Other riders with a chance of knocking off the favorites are US cross country National Champion Heather Irmiger (Gary Fisher/Subaru) and teammate Willow Koerber. While they have never won at Fontana, they always seem to be on the podium. Irmiger raised her game considerably last year by winning two national championships, and Koerber rode herself onto the World Cup podium in Bromont, Canada, and to a bronze medal at the World Championships.
Newly signed Under 23 Trek World Team rider Emily Batty has made the Fontana podium each of the past two years. She has been training hard in sunny Tucson for several months and is hoping to get her season off to a good start. The Toronto native is a leading contender to win the Under 23 World Championship this year at Mont Sainte Anne.
Just as athletes from Olympic host countries seem to step up their game, many North American racers are hoping to peak for the World Cup race being held this summer in Windham, New York, followed by the World Championships at Mont Sainte Anne, Quebec. That means that the competition for this weekend's coveted UCI points will be fierce as it helps determine critical starting positions at those races.
Short track racing
The short track race at Fontana is always the crowd favorite of the weekend. The course has some short steep climbs, whoops, berms, and a flat run into the start/finish. The cumulative climbing takes its toll, and only the fittest riders can maintain fast lap times throughout the event.
Predicting a winner in the men's race is nearly impossible. Geoff Kabush will certainly be the favorite, but newly crowned Australian short track national champion Sid Taberlay will provide some stiff competition. Todd Wells led the short track series last season and will try to do the same this year. Former short track champion Barry Wicks (Kona) will be in the field, as will his teammate Ryan Trebon.
Katerina Nash is the favorite in any short track race she enters, having dominated short track racing in the US for the past five years. US short track National Champion Georgia Gould can certainly win on occasion as well, and usually battles Nash right to the end. Heather Irmiger showed at the Colorado Springs race last season that her short track skills have improved dramatically. Finally, Sea Otter short track winner Emily Batty could beat them all again. The difference this year is that she will be taken much more seriously by the other favorites.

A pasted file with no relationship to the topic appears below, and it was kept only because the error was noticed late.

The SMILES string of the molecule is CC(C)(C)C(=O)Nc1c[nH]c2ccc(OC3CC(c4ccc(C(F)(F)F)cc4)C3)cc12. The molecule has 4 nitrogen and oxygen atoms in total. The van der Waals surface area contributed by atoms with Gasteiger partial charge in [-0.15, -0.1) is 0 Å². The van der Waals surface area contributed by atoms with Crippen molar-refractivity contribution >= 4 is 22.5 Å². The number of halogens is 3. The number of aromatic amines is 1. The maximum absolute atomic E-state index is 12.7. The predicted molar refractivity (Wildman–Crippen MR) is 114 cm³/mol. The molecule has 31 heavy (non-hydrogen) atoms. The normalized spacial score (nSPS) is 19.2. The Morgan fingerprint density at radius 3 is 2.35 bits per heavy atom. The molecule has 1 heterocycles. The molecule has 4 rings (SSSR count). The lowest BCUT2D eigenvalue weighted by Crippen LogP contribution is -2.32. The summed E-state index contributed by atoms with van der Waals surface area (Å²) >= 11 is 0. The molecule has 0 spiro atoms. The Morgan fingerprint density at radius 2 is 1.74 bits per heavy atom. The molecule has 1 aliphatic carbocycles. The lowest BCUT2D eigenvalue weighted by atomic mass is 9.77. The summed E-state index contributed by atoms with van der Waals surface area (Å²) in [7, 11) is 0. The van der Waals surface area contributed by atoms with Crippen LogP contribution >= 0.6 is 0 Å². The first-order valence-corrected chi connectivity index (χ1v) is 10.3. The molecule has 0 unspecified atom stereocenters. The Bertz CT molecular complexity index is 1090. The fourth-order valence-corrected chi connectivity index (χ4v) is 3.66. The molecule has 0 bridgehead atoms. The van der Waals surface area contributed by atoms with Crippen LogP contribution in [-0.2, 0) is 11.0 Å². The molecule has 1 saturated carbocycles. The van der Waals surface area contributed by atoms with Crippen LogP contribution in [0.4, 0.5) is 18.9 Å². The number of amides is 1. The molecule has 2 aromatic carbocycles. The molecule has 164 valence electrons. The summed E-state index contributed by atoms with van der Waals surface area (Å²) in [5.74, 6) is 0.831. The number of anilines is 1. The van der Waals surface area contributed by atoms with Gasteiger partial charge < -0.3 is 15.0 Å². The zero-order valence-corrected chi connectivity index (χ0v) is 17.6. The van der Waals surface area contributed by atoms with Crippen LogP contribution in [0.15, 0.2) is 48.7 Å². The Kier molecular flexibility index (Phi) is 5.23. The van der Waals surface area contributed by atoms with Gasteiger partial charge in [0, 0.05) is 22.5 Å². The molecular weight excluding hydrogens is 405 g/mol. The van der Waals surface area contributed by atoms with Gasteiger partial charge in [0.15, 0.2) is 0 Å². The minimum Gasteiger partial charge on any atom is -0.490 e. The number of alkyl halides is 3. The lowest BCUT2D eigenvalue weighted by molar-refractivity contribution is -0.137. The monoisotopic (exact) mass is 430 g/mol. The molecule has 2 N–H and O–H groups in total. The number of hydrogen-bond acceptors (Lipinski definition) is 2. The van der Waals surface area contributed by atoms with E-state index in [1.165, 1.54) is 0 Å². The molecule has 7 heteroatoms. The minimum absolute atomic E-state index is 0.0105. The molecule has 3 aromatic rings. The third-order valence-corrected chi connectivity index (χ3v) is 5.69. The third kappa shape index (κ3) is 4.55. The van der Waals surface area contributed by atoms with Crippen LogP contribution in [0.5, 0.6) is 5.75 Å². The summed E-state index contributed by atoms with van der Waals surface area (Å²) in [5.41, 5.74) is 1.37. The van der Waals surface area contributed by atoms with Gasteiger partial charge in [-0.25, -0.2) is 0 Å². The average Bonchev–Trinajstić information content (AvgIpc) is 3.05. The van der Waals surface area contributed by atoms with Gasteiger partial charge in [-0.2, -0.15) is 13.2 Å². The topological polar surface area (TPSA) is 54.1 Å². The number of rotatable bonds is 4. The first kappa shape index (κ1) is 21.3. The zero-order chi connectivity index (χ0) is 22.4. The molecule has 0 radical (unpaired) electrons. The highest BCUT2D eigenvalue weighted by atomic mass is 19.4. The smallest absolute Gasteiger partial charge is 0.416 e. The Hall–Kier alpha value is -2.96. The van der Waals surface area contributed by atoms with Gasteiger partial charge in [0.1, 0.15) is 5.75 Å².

Super D racing
With Adam Craig on the sidelines, his Giant Teammates will surely be trying to take up the slack. Carl Decker, who won at Fontana last year and led the short track series most of the season, is the clear favorite. Travis Livermon made the podium last year and is most likely to be the one to push Decker. The biggest challenge with the super D race for the pros in the field is that it will start only 30 minutes after their short track race. That could tilt the advantage to one of the top Cat. 1 racers.
Kelli Emmett, one of the most consistent super D racers in the country, won the women's race ahead of Sue Butler last year. Emmett is showing some amazing early season form right now and has a lot of experience on the Fontana course. Butler is making her return to racing after ending her cyclo-cross season early to get her asthma under control.
The super D course features a Le Mans start followed a very steep climb to the top of the mountain. This has clearly favored the cross country racers riding relatively light bikes. Racers then ride some technical downhill singletrack, a long flat fire road, and finally a bit of singletrack through the trees.
Stay tuned to Cyclingnews this weekend for all the latest results, reporting, and photos coming from Fontana.